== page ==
Timing of Biomechanical Assessment Lacks Research
January 04, 2017
While hundreds of investigations have been performed that examine biomechanical outcomes of various types of prostheses, it is unclear when biomechanical investigations should be performed. Toward this end, researchers have conducted a literature review to determine how much time a person with a lower-limb amputation should be given to accommodate to a new prosthesis prior to undergoing biomechanical testing. According to their review, a lack of research specifically examining accommodation, as well as the high variability in the results, indicates that it remains undecided how much accommodation is necessary, and that there is a need for longitudinal biomechanical investigations to determine how outcomes change as people with lower-limb amputations accommodate to new prostheses. The study was published online December 20 in Prosthetics and Orthotics International.
In the systematic review, the researchers examined the literature using PubMed and Scopus for accommodation time given during biomechanical investigations to determine whether consensus exists. The search set out to find original research articles examining biomechanical parameters in people with unilateral lower-limb amputations. The search terms were: (lower limb OR lower-limb OR thigh OR leg OR shank) AND (amput* OR transtibial OR transfemoral) AND (prosth*). The search was limited to peer-reviewed journal articles, human participants, and the English language. The database searches included titles, keywords, abstracts, and Medical Subject Headings (MeSH) terms, resulting in 156 investigations.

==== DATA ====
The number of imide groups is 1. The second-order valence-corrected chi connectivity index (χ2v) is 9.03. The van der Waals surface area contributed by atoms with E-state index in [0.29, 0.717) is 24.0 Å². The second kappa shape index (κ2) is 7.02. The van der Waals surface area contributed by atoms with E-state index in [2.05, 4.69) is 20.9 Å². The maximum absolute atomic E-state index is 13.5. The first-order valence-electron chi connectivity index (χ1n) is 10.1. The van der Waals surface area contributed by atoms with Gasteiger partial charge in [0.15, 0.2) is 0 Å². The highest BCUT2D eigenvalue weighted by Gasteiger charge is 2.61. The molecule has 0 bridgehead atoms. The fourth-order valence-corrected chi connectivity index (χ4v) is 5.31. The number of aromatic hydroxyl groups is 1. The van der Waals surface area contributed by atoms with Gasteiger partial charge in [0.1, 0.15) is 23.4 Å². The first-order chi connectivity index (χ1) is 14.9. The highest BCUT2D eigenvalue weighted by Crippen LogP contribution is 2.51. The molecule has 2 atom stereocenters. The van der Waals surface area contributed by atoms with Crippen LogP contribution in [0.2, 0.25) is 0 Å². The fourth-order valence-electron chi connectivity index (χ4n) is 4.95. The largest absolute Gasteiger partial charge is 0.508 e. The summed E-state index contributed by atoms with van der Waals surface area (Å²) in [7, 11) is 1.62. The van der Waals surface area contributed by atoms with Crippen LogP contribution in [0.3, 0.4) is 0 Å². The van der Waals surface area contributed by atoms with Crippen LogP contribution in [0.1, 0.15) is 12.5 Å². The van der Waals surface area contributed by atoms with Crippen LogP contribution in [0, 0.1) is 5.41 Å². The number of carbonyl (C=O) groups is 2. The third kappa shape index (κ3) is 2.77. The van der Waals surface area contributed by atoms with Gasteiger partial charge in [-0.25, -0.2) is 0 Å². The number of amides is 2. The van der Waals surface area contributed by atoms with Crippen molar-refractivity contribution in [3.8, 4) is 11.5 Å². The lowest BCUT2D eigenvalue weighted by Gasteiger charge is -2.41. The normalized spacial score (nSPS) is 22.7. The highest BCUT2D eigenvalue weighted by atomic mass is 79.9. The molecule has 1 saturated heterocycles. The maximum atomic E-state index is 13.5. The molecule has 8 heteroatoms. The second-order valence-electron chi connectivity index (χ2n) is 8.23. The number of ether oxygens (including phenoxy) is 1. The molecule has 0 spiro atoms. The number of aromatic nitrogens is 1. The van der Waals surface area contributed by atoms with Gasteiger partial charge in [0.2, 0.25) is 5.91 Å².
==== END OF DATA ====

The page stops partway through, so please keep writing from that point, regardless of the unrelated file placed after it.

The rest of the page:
Twenty-eight studies did not provide an accommodation or were unclear (e.g., provided a "break-in period"); in five studies, participants were tested more than once; and in 25 studies, participants were tested only once and on the same day they received their new prostheses. In the remaining 98 studies (three included people with hip disarticulations, 53 included people with transfemoral amputations, and 42 included people with transtibial amputations) participants were tested once and were given a minimum of one day for accommodation. In the hip disarticulation studies, the median accommodation time was 77 days, ranging from 60 to 180 days. In the transfemoral-focused studies, the median accommodation time was 42 days, ranging from one to 540 days. The cohorts of people with transtibial amputations were given the shortest accommodation times, with a median of 21 days, and a range of one to 475 days.
The results of the review indicate that little research has been done regarding how people with lower-limb amputations accommodate to a new prosthesis. Improper accommodation could lead to increased variability in results and results that are not reflective of long-term use, and could cause clinicians to make inappropriate decisions regarding a prosthesis, the study authors wrote.